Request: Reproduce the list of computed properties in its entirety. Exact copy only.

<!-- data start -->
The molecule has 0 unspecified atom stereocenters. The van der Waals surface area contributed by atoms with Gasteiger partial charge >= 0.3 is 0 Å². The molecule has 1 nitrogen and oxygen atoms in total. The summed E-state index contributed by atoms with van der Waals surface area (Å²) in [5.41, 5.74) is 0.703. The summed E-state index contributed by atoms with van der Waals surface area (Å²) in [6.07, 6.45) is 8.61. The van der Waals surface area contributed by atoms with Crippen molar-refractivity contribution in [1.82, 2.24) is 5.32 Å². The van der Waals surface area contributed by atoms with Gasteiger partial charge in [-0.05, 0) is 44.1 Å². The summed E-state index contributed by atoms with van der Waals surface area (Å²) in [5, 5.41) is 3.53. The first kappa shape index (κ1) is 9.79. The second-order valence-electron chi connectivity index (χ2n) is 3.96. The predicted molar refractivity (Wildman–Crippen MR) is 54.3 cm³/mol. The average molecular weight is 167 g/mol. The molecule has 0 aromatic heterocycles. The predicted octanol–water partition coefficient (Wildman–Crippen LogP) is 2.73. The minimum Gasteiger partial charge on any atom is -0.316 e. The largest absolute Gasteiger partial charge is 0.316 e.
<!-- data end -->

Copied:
The molecule has 0 unspecified atom stereocenters. The van der Waals surface area contributed by atoms with Gasteiger partial charge >= 0.3 is 0 Å². The molecule has 1 nitrogen and oxygen atoms in total. The summed E-state index contributed by atoms with van der Waals surface area (Å²) in [5.41, 5.74) is 0.703. The summed E-state index contributed by atoms with van der Waals surface area (Å²) in [6.07, 6.45) is 8.61. The van der Waals surface area contributed by atoms with Crippen molar-refractivity contribution in [1.82, 2.24) is 5.32 Å². The van der Waals surface area contributed by atoms with Gasteiger partial charge in [-0.05, 0) is 44.1 Å². The summed E-state index contributed by atoms with van der Waals surface area (Å²) in [5, 5.41) is 3.53. The first kappa shape index (κ1) is 9.79. The second-order valence-electron chi connectivity index (χ2n) is 3.96. The predicted molar refractivity (Wildman–Crippen MR) is 54.3 cm³/mol. The average molecular weight is 167 g/mol. The molecule has 0 aromatic heterocycles. The predicted octanol–water partition coefficient (Wildman–Crippen LogP) is 2.73. The minimum Gasteiger partial charge on any atom is -0.316 e. The largest absolute Gasteiger partial charge is 0.316 e.